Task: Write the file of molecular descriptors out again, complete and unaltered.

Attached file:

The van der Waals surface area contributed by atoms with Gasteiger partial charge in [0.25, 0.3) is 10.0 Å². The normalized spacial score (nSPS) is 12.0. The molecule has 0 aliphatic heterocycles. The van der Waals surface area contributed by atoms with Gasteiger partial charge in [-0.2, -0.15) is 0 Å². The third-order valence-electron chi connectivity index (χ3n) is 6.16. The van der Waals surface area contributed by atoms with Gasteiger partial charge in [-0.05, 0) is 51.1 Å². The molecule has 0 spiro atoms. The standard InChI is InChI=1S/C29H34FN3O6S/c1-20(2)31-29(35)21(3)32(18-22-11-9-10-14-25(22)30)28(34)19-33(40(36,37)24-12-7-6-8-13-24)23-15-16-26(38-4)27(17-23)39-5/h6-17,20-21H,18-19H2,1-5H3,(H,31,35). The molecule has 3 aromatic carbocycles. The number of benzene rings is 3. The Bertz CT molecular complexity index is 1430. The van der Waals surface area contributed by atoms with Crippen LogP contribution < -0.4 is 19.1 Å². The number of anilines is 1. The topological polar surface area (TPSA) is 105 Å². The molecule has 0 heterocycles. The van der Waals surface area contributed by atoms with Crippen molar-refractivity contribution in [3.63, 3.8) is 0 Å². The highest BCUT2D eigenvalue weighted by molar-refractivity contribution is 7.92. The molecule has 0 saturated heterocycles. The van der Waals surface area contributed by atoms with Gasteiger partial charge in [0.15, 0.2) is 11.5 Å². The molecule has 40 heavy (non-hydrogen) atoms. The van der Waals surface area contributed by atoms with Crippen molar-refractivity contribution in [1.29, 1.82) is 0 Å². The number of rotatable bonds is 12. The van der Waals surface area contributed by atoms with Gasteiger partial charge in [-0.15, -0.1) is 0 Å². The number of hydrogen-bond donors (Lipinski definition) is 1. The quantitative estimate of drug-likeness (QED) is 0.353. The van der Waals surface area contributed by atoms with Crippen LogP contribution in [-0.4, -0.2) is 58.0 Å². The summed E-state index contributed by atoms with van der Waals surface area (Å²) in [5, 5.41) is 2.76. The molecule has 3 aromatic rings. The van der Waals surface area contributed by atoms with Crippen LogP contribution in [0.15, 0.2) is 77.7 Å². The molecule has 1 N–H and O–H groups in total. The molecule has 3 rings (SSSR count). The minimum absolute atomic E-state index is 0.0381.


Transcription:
The van der Waals surface area contributed by atoms with Gasteiger partial charge in [0.25, 0.3) is 10.0 Å². The normalized spacial score (nSPS) is 12.0. The molecule has 0 aliphatic heterocycles. The van der Waals surface area contributed by atoms with Gasteiger partial charge in [-0.2, -0.15) is 0 Å². The third-order valence-electron chi connectivity index (χ3n) is 6.16. The van der Waals surface area contributed by atoms with Gasteiger partial charge in [-0.05, 0) is 51.1 Å². The molecule has 0 spiro atoms. The standard InChI is InChI=1S/C29H34FN3O6S/c1-20(2)31-29(35)21(3)32(18-22-11-9-10-14-25(22)30)28(34)19-33(40(36,37)24-12-7-6-8-13-24)23-15-16-26(38-4)27(17-23)39-5/h6-17,20-21H,18-19H2,1-5H3,(H,31,35). The molecule has 3 aromatic carbocycles. The number of benzene rings is 3. The Bertz CT molecular complexity index is 1430. The van der Waals surface area contributed by atoms with Crippen LogP contribution < -0.4 is 19.1 Å². The number of anilines is 1. The topological polar surface area (TPSA) is 105 Å². The molecule has 0 heterocycles. The van der Waals surface area contributed by atoms with Crippen molar-refractivity contribution in [3.63, 3.8) is 0 Å². The highest BCUT2D eigenvalue weighted by molar-refractivity contribution is 7.92. The molecule has 0 saturated heterocycles. The van der Waals surface area contributed by atoms with Gasteiger partial charge in [0.15, 0.2) is 11.5 Å². The molecule has 40 heavy (non-hydrogen) atoms. The van der Waals surface area contributed by atoms with Crippen molar-refractivity contribution in [1.29, 1.82) is 0 Å². The number of rotatable bonds is 12. The van der Waals surface area contributed by atoms with Gasteiger partial charge in [-0.15, -0.1) is 0 Å². The number of hydrogen-bond donors (Lipinski definition) is 1. The quantitative estimate of drug-likeness (QED) is 0.353. The van der Waals surface area contributed by atoms with Crippen LogP contribution in [-0.4, -0.2) is 58.0 Å². The summed E-state index contributed by atoms with van der Waals surface area (Å²) in [5, 5.41) is 2.76. The molecule has 3 aromatic rings. The van der Waals surface area contributed by atoms with Crippen LogP contribution in [0.15, 0.2) is 77.7 Å². The molecule has 1 N–H and O–H groups in total. The molecule has 3 rings (SSSR count). The minimum absolute atomic E-state index is 0.0381.